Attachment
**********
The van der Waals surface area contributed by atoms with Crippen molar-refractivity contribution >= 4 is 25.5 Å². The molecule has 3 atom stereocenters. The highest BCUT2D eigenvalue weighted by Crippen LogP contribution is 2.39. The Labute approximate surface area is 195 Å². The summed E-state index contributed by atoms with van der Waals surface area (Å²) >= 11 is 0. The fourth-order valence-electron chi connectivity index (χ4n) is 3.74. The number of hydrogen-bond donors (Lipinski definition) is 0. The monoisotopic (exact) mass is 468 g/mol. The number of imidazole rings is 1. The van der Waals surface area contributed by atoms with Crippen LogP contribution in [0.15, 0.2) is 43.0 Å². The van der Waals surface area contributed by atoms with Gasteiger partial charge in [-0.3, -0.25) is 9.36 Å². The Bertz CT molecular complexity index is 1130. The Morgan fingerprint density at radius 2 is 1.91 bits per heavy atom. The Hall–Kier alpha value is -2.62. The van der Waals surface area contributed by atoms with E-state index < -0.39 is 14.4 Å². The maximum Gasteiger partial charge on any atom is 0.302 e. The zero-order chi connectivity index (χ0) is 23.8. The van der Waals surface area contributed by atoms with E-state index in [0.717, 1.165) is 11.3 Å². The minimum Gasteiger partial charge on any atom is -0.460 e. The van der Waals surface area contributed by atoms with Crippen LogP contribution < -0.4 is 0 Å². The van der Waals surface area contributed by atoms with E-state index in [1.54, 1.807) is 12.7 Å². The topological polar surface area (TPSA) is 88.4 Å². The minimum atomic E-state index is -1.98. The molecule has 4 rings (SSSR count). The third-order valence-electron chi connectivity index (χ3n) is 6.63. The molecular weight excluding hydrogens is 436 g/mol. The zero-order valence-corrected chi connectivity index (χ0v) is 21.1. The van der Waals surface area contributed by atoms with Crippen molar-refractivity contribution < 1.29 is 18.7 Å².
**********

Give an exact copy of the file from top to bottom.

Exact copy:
The van der Waals surface area contributed by atoms with Crippen molar-refractivity contribution >= 4 is 25.5 Å². The molecule has 3 atom stereocenters. The highest BCUT2D eigenvalue weighted by Crippen LogP contribution is 2.39. The Labute approximate surface area is 195 Å². The summed E-state index contributed by atoms with van der Waals surface area (Å²) >= 11 is 0. The fourth-order valence-electron chi connectivity index (χ4n) is 3.74. The number of hydrogen-bond donors (Lipinski definition) is 0. The monoisotopic (exact) mass is 468 g/mol. The number of imidazole rings is 1. The van der Waals surface area contributed by atoms with Crippen LogP contribution in [0.15, 0.2) is 43.0 Å². The van der Waals surface area contributed by atoms with Gasteiger partial charge in [-0.3, -0.25) is 9.36 Å². The Bertz CT molecular complexity index is 1130. The Morgan fingerprint density at radius 2 is 1.91 bits per heavy atom. The Hall–Kier alpha value is -2.62. The van der Waals surface area contributed by atoms with E-state index < -0.39 is 14.4 Å². The maximum Gasteiger partial charge on any atom is 0.302 e. The zero-order chi connectivity index (χ0) is 23.8. The van der Waals surface area contributed by atoms with E-state index in [0.717, 1.165) is 11.3 Å². The minimum Gasteiger partial charge on any atom is -0.460 e. The van der Waals surface area contributed by atoms with Crippen LogP contribution < -0.4 is 0 Å². The van der Waals surface area contributed by atoms with E-state index in [1.54, 1.807) is 12.7 Å². The topological polar surface area (TPSA) is 88.4 Å². The minimum atomic E-state index is -1.98. The molecule has 4 rings (SSSR count). The third-order valence-electron chi connectivity index (χ3n) is 6.63. The molecular weight excluding hydrogens is 436 g/mol. The zero-order valence-corrected chi connectivity index (χ0v) is 21.1. The van der Waals surface area contributed by atoms with Crippen molar-refractivity contribution < 1.29 is 18.7 Å².